In its submission, Google addressed not only issues specific to the proposed investigation—namely, that the complainant could not meet the demand for the products it sought to exclude42—but also larger policy issues, such as whether the ITC should examine the factors required by the Supreme Court’s decision in eBay before issuing an exclusion order.43 The ITC instituted the investigation and delegated fact-finding on the public interest to the ALJ.44 ChriMar served a subpoena on Google during the discovery phase of the investigation, seeking documents and testimony about Google’s public interest submission.45 Google filed objections and did not produce any documents to respond to the subpoena. ChriMar moved to strike Google’s statement and preclude Google from participating in the investigation, or alternatively, sought judicial enforcement of its subpoena to Google.46
ChriMar argued in its motion to strike Google’s statement that it was entitled to discovery from Google because Google “interjected” itself into the investigation with its public interest statement.47 The ALJ disagreed. Specifically, the ALJ found no prejudice to ChriMar because Google’s submission was “based entirely on public facts and raises relatively straight forward arguments regarding eBay and the availability of alternative suppliers.”48 The ALJ also found that Google did not “interject” itself because “Google responded to an invitation by the Commission to provide commentary on this investigation and its impact on the public interest.”49 In addition, the ALJ found ChriMar’s subpoena requests overly broad and irrelevant, and denied the motion in its entirety.50
Like Google, Broadcom submitted a third-party statement on the public interest to respond to the ITC’s notice.51 And, like Google, Broadcom received a subpoena from ChriMar requesting documents and deposition testimony about Broadcom’s statement and components that Broadcom supplied to the respondents in the investigation.52 Broadcom filed a motion to quash and/or limit the subpoena, which ALJ Essex granted in part and denied in part.53 Referring to his order regarding the Google subpoena, ALJ Essex quashed ChriMar’s requests related to Broadcom’s public interest statement.54 The ALJ, however, did not quash the remainder of ChriMar’s requests—even though they appeared “vague, overly broad, and unduly burdensome”—because Broadcom was a component supplier, and the requests sought information related to the Broadcom chips used by the respondents.55 For these remaining subpoena topics, ALJ Essex ordered ChriMar and Broadcom to meet and confer to find a more reasonable scope.56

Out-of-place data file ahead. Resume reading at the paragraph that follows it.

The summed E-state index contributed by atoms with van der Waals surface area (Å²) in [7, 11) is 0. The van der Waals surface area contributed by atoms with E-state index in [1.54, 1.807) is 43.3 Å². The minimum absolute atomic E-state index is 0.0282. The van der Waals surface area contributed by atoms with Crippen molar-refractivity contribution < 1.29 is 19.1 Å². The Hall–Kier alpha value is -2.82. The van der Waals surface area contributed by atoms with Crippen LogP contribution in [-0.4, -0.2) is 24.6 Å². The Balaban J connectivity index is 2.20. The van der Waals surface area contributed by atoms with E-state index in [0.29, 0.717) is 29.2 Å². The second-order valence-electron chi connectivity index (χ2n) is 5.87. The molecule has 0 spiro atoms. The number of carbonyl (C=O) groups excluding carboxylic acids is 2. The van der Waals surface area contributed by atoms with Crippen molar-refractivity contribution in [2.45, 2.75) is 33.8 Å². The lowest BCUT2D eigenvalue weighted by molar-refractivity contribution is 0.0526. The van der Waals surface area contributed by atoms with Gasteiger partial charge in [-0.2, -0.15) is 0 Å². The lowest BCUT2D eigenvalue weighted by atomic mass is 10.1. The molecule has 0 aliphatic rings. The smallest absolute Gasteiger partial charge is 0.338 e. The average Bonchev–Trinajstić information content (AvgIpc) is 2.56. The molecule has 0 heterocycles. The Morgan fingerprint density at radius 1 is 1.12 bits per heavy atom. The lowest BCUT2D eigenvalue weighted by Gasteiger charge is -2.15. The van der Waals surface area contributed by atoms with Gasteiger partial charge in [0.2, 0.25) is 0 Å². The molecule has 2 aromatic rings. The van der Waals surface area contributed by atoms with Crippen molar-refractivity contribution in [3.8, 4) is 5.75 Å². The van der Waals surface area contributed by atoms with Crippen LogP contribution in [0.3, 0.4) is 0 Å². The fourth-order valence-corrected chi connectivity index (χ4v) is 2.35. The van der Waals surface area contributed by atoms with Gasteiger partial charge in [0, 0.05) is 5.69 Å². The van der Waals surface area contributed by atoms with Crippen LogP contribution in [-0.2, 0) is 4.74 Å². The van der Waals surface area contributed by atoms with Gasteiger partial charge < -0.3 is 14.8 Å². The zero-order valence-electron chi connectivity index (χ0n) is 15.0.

These two orders by ALJ Essex provide useful guidance for a third party considering whether to submit a statement on the public interest. If the other ALJs at the ITC follow the rationale offered by ALJ Essex, a statement discussing public facts and argument about the public interest factors will likely not be subject to unwanted discovery on those issues.
Because Investigation No. 817 terminated before a decision on the merits, we do not know what impact the third-party public interest statements submitted by Google and Broadcom would have had on the ultimate remedy if the ITC found a violation of § 337. These submissions, however, may have influenced the ITC’s decision to delegate fact-finding on the public interest to the ALJ under the new rules. Rule 210.10(b) now states that the ITC “may order the administrative law judge to take evidence and to issue a recommended determination on the public interest based generally on the submissions of the parties and the public.”57 In only a small minority of investigations, however, does the ITC delegate this responsibility.
In 2011 and 2012, the ITC instituted 109 investigations and delegated fact-finding on the public interest to the presiding ALJ in 15 investigations,58 roughly 14 percent of the total. In the first quarter of 2013, the ITC delegated fact-finding in four of the 10 investigations instituted.59 Only a few of these investigations, however, have proceeded far enough for the presiding ALJ to issue a recommended determination on the public interest.60 One recent example, a decision issued by ALJ David P. Shaw in Investigation No. 781, provides some insight into how the ALJs view public interest submissions and what evidence they may find persuasive.